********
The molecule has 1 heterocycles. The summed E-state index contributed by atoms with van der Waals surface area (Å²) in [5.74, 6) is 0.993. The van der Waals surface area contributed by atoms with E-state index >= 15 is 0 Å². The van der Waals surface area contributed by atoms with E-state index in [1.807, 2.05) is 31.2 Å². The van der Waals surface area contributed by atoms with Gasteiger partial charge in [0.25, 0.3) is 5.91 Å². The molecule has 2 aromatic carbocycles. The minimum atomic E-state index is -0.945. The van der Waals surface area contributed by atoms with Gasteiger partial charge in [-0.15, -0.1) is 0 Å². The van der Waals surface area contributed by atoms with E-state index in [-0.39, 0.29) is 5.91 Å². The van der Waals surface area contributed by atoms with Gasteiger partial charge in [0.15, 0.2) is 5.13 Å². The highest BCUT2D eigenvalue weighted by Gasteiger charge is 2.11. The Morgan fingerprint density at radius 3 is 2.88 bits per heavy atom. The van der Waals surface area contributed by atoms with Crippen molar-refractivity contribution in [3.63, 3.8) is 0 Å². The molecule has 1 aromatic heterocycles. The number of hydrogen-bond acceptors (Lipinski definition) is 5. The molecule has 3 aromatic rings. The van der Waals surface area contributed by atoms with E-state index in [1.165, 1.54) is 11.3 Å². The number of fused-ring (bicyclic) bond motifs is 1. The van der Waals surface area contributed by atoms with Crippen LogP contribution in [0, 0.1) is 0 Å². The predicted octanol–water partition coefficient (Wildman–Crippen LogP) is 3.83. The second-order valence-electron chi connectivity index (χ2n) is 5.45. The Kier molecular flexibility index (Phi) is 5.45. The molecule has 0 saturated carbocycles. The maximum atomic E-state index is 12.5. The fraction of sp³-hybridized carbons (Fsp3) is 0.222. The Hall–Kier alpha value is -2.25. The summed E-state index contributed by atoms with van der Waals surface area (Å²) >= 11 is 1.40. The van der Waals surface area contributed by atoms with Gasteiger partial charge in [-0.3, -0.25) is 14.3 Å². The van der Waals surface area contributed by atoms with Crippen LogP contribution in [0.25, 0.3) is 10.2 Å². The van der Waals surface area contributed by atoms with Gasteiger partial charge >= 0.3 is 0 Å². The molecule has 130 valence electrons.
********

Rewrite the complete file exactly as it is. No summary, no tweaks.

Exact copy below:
The molecule has 1 heterocycles. The summed E-state index contributed by atoms with van der Waals surface area (Å²) in [5.74, 6) is 0.993. The van der Waals surface area contributed by atoms with E-state index >= 15 is 0 Å². The van der Waals surface area contributed by atoms with E-state index in [1.807, 2.05) is 31.2 Å². The van der Waals surface area contributed by atoms with Gasteiger partial charge in [0.25, 0.3) is 5.91 Å². The molecule has 2 aromatic carbocycles. The minimum atomic E-state index is -0.945. The van der Waals surface area contributed by atoms with Gasteiger partial charge in [-0.15, -0.1) is 0 Å². The van der Waals surface area contributed by atoms with E-state index in [-0.39, 0.29) is 5.91 Å². The van der Waals surface area contributed by atoms with Gasteiger partial charge in [0.15, 0.2) is 5.13 Å². The highest BCUT2D eigenvalue weighted by Gasteiger charge is 2.11. The Morgan fingerprint density at radius 3 is 2.88 bits per heavy atom. The van der Waals surface area contributed by atoms with Crippen molar-refractivity contribution in [3.63, 3.8) is 0 Å². The molecule has 1 aromatic heterocycles. The number of hydrogen-bond acceptors (Lipinski definition) is 5. The molecule has 3 aromatic rings. The van der Waals surface area contributed by atoms with E-state index in [1.165, 1.54) is 11.3 Å². The number of fused-ring (bicyclic) bond motifs is 1. The van der Waals surface area contributed by atoms with Crippen LogP contribution in [0, 0.1) is 0 Å². The predicted octanol–water partition coefficient (Wildman–Crippen LogP) is 3.83. The second-order valence-electron chi connectivity index (χ2n) is 5.45. The Kier molecular flexibility index (Phi) is 5.45. The molecule has 0 saturated carbocycles. The maximum atomic E-state index is 12.5. The fraction of sp³-hybridized carbons (Fsp3) is 0.222. The Hall–Kier alpha value is -2.25. The summed E-state index contributed by atoms with van der Waals surface area (Å²) >= 11 is 1.40. The van der Waals surface area contributed by atoms with Gasteiger partial charge in [-0.3, -0.25) is 14.3 Å². The van der Waals surface area contributed by atoms with Crippen LogP contribution in [0.25, 0.3) is 10.2 Å². The van der Waals surface area contributed by atoms with Gasteiger partial charge >= 0.3 is 0 Å². The molecule has 130 valence electrons.